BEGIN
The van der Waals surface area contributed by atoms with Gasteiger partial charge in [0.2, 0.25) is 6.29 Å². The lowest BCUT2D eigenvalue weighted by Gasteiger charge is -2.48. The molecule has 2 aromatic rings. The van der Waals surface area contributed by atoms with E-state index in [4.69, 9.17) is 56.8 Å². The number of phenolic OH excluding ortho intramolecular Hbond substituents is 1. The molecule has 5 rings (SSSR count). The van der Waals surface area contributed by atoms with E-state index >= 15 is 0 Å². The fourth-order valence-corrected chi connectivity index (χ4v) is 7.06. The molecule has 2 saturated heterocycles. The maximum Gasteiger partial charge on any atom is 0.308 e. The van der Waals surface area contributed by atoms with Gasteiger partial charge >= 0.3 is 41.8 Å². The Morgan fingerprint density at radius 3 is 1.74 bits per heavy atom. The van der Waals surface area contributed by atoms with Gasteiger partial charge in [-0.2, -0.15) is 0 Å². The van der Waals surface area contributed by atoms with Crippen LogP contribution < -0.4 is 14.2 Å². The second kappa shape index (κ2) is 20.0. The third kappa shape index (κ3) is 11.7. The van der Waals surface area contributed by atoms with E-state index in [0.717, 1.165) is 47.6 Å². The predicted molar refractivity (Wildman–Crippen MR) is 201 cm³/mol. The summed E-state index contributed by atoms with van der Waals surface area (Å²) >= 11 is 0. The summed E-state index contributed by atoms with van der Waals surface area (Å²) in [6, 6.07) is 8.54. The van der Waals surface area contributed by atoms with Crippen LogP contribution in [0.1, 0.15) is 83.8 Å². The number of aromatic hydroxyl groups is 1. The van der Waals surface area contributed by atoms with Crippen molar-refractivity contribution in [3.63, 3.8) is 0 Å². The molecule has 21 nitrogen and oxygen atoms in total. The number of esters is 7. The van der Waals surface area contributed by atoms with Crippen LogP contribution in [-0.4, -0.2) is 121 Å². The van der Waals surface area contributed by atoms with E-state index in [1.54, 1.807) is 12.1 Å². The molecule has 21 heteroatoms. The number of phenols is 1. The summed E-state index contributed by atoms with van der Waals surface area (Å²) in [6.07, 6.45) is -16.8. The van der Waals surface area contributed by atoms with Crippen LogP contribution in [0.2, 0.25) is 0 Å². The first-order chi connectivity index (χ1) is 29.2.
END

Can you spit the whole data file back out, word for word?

The van der Waals surface area contributed by atoms with Gasteiger partial charge in [0.2, 0.25) is 6.29 Å². The lowest BCUT2D eigenvalue weighted by Gasteiger charge is -2.48. The molecule has 2 aromatic rings. The van der Waals surface area contributed by atoms with E-state index in [4.69, 9.17) is 56.8 Å². The number of phenolic OH excluding ortho intramolecular Hbond substituents is 1. The molecule has 5 rings (SSSR count). The van der Waals surface area contributed by atoms with E-state index >= 15 is 0 Å². The fourth-order valence-corrected chi connectivity index (χ4v) is 7.06. The molecule has 2 saturated heterocycles. The maximum Gasteiger partial charge on any atom is 0.308 e. The van der Waals surface area contributed by atoms with Gasteiger partial charge >= 0.3 is 41.8 Å². The Morgan fingerprint density at radius 3 is 1.74 bits per heavy atom. The van der Waals surface area contributed by atoms with Gasteiger partial charge in [-0.2, -0.15) is 0 Å². The van der Waals surface area contributed by atoms with Crippen LogP contribution < -0.4 is 14.2 Å². The second kappa shape index (κ2) is 20.0. The third kappa shape index (κ3) is 11.7. The van der Waals surface area contributed by atoms with E-state index in [0.717, 1.165) is 47.6 Å². The predicted molar refractivity (Wildman–Crippen MR) is 201 cm³/mol. The summed E-state index contributed by atoms with van der Waals surface area (Å²) >= 11 is 0. The summed E-state index contributed by atoms with van der Waals surface area (Å²) in [6, 6.07) is 8.54. The van der Waals surface area contributed by atoms with Crippen LogP contribution in [0.1, 0.15) is 83.8 Å². The number of aromatic hydroxyl groups is 1. The van der Waals surface area contributed by atoms with Crippen molar-refractivity contribution in [3.63, 3.8) is 0 Å². The molecule has 21 nitrogen and oxygen atoms in total. The number of esters is 7. The van der Waals surface area contributed by atoms with Crippen LogP contribution in [-0.4, -0.2) is 121 Å². The van der Waals surface area contributed by atoms with E-state index in [1.54, 1.807) is 12.1 Å². The molecule has 21 heteroatoms. The number of phenols is 1. The summed E-state index contributed by atoms with van der Waals surface area (Å²) in [6.07, 6.45) is -16.8. The van der Waals surface area contributed by atoms with Crippen LogP contribution in [0.2, 0.25) is 0 Å². The first-order chi connectivity index (χ1) is 29.2.